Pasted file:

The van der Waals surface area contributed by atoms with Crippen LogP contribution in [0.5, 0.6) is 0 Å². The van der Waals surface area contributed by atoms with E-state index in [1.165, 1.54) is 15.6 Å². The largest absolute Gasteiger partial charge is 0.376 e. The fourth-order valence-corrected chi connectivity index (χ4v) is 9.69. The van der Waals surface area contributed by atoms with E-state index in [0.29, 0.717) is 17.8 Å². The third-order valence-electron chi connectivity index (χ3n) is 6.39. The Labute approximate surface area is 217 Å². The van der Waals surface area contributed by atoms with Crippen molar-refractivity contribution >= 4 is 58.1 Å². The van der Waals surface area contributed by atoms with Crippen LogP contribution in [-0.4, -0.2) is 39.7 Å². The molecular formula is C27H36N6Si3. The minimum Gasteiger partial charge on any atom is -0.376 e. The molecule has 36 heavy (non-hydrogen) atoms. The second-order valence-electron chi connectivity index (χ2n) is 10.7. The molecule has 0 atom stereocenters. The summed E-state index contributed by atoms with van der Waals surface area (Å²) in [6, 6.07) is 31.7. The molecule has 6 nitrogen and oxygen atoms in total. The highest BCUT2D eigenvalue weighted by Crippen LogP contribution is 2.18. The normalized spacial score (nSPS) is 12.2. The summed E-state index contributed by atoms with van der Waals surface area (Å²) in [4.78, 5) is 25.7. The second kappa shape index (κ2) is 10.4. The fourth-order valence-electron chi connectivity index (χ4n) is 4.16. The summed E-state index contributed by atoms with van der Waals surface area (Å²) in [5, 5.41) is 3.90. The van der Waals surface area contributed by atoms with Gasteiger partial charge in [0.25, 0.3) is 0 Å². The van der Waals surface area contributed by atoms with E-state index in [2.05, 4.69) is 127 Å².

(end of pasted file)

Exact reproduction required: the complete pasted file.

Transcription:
The van der Waals surface area contributed by atoms with Crippen LogP contribution in [0.5, 0.6) is 0 Å². The van der Waals surface area contributed by atoms with E-state index in [1.165, 1.54) is 15.6 Å². The largest absolute Gasteiger partial charge is 0.376 e. The fourth-order valence-corrected chi connectivity index (χ4v) is 9.69. The van der Waals surface area contributed by atoms with E-state index in [0.29, 0.717) is 17.8 Å². The third-order valence-electron chi connectivity index (χ3n) is 6.39. The Labute approximate surface area is 217 Å². The van der Waals surface area contributed by atoms with Crippen molar-refractivity contribution >= 4 is 58.1 Å². The van der Waals surface area contributed by atoms with Crippen LogP contribution in [-0.4, -0.2) is 39.7 Å². The molecular formula is C27H36N6Si3. The minimum Gasteiger partial charge on any atom is -0.376 e. The molecule has 36 heavy (non-hydrogen) atoms. The second-order valence-electron chi connectivity index (χ2n) is 10.7. The molecule has 0 atom stereocenters. The summed E-state index contributed by atoms with van der Waals surface area (Å²) in [6, 6.07) is 31.7. The molecule has 6 nitrogen and oxygen atoms in total. The highest BCUT2D eigenvalue weighted by Crippen LogP contribution is 2.18. The normalized spacial score (nSPS) is 12.2. The summed E-state index contributed by atoms with van der Waals surface area (Å²) in [4.78, 5) is 25.7. The second kappa shape index (κ2) is 10.4. The fourth-order valence-electron chi connectivity index (χ4n) is 4.16. The summed E-state index contributed by atoms with van der Waals surface area (Å²) in [5, 5.41) is 3.90. The van der Waals surface area contributed by atoms with Gasteiger partial charge in [0.25, 0.3) is 0 Å². The van der Waals surface area contributed by atoms with E-state index in [2.05, 4.69) is 127 Å².